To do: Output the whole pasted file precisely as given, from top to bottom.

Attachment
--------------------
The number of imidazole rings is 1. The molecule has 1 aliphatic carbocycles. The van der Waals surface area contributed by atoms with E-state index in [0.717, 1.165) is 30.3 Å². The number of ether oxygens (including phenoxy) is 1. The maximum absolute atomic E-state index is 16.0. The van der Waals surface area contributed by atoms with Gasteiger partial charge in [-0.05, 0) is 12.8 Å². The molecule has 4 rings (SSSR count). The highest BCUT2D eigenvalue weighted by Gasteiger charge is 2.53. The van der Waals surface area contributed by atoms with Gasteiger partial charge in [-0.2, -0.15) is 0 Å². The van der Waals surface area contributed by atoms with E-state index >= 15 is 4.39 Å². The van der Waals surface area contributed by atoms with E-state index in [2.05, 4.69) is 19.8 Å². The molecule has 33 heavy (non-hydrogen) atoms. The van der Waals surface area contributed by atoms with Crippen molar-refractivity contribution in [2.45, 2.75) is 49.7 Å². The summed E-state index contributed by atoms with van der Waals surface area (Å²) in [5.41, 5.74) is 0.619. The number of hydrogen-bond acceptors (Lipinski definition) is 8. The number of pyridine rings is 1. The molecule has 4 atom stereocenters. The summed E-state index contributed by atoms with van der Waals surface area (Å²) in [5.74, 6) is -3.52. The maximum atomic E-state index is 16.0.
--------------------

The number of imidazole rings is 1. The molecule has 1 aliphatic carbocycles. The van der Waals surface area contributed by atoms with E-state index in [0.717, 1.165) is 30.3 Å². The number of ether oxygens (including phenoxy) is 1. The maximum absolute atomic E-state index is 16.0. The van der Waals surface area contributed by atoms with Gasteiger partial charge in [-0.05, 0) is 12.8 Å². The molecule has 4 rings (SSSR count). The highest BCUT2D eigenvalue weighted by Gasteiger charge is 2.53. The van der Waals surface area contributed by atoms with Gasteiger partial charge in [-0.2, -0.15) is 0 Å². The van der Waals surface area contributed by atoms with E-state index >= 15 is 4.39 Å². The van der Waals surface area contributed by atoms with E-state index in [2.05, 4.69) is 19.8 Å². The molecule has 33 heavy (non-hydrogen) atoms. The van der Waals surface area contributed by atoms with Crippen molar-refractivity contribution in [2.45, 2.75) is 49.7 Å². The summed E-state index contributed by atoms with van der Waals surface area (Å²) in [5.41, 5.74) is 0.619. The number of hydrogen-bond acceptors (Lipinski definition) is 8. The number of pyridine rings is 1. The molecule has 4 atom stereocenters. The summed E-state index contributed by atoms with van der Waals surface area (Å²) in [5.74, 6) is -3.52. The maximum atomic E-state index is 16.0.